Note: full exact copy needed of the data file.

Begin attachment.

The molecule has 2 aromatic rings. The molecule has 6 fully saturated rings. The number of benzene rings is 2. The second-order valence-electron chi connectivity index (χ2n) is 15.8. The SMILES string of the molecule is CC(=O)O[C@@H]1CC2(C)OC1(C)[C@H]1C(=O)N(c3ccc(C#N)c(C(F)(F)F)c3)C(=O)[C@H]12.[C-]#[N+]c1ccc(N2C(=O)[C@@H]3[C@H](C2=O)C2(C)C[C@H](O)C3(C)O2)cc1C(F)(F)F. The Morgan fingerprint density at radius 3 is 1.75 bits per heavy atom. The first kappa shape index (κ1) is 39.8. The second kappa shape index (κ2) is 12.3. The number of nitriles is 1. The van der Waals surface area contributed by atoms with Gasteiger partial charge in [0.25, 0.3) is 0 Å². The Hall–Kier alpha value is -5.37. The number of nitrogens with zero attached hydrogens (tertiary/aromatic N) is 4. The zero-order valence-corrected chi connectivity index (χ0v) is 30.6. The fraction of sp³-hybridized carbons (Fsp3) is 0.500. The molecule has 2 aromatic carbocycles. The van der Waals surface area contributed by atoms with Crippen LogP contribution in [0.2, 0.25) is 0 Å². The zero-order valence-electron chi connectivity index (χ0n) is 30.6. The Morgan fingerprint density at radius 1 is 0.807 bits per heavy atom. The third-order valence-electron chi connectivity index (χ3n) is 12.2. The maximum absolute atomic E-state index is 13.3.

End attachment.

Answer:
The molecule has 2 aromatic rings. The molecule has 6 fully saturated rings. The number of benzene rings is 2. The second-order valence-electron chi connectivity index (χ2n) is 15.8. The SMILES string of the molecule is CC(=O)O[C@@H]1CC2(C)OC1(C)[C@H]1C(=O)N(c3ccc(C#N)c(C(F)(F)F)c3)C(=O)[C@H]12.[C-]#[N+]c1ccc(N2C(=O)[C@@H]3[C@H](C2=O)C2(C)C[C@H](O)C3(C)O2)cc1C(F)(F)F. The Morgan fingerprint density at radius 3 is 1.75 bits per heavy atom. The first kappa shape index (κ1) is 39.8. The second kappa shape index (κ2) is 12.3. The number of nitriles is 1. The van der Waals surface area contributed by atoms with Gasteiger partial charge in [0.25, 0.3) is 0 Å². The Hall–Kier alpha value is -5.37. The number of nitrogens with zero attached hydrogens (tertiary/aromatic N) is 4. The zero-order valence-corrected chi connectivity index (χ0v) is 30.6. The fraction of sp³-hybridized carbons (Fsp3) is 0.500. The molecule has 2 aromatic carbocycles. The van der Waals surface area contributed by atoms with Crippen LogP contribution in [0.2, 0.25) is 0 Å². The zero-order valence-electron chi connectivity index (χ0n) is 30.6. The Morgan fingerprint density at radius 1 is 0.807 bits per heavy atom. The third-order valence-electron chi connectivity index (χ3n) is 12.2. The maximum absolute atomic E-state index is 13.3.